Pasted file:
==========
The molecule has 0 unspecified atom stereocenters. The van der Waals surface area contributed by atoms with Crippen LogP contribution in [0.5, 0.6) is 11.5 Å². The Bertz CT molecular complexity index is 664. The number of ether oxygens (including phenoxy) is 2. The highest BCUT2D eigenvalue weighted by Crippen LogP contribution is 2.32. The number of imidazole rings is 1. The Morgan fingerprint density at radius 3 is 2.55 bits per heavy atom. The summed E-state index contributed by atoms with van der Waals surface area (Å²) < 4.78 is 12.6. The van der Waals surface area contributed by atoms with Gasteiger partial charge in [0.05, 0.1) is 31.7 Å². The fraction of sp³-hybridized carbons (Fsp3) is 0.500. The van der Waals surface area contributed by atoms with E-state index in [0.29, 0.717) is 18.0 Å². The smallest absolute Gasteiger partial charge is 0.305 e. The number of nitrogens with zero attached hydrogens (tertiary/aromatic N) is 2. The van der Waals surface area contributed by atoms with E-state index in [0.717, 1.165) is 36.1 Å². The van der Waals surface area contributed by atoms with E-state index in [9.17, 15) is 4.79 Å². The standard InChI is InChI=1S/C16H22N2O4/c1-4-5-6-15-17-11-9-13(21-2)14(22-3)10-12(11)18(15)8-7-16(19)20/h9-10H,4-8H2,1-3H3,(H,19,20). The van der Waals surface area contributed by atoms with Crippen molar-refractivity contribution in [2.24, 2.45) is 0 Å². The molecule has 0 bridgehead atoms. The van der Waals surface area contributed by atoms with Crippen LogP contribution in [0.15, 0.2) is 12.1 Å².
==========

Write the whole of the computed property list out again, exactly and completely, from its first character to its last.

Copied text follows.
The molecule has 0 unspecified atom stereocenters. The van der Waals surface area contributed by atoms with Crippen LogP contribution in [0.5, 0.6) is 11.5 Å². The Bertz CT molecular complexity index is 664. The number of ether oxygens (including phenoxy) is 2. The highest BCUT2D eigenvalue weighted by Crippen LogP contribution is 2.32. The number of imidazole rings is 1. The Morgan fingerprint density at radius 3 is 2.55 bits per heavy atom. The summed E-state index contributed by atoms with van der Waals surface area (Å²) < 4.78 is 12.6. The van der Waals surface area contributed by atoms with Gasteiger partial charge in [0.05, 0.1) is 31.7 Å². The fraction of sp³-hybridized carbons (Fsp3) is 0.500. The van der Waals surface area contributed by atoms with E-state index in [0.29, 0.717) is 18.0 Å². The smallest absolute Gasteiger partial charge is 0.305 e. The number of nitrogens with zero attached hydrogens (tertiary/aromatic N) is 2. The van der Waals surface area contributed by atoms with E-state index in [0.717, 1.165) is 36.1 Å². The van der Waals surface area contributed by atoms with E-state index in [9.17, 15) is 4.79 Å². The standard InChI is InChI=1S/C16H22N2O4/c1-4-5-6-15-17-11-9-13(21-2)14(22-3)10-12(11)18(15)8-7-16(19)20/h9-10H,4-8H2,1-3H3,(H,19,20). The van der Waals surface area contributed by atoms with Crippen molar-refractivity contribution in [2.24, 2.45) is 0 Å². The molecule has 0 bridgehead atoms. The van der Waals surface area contributed by atoms with Crippen LogP contribution in [0.15, 0.2) is 12.1 Å².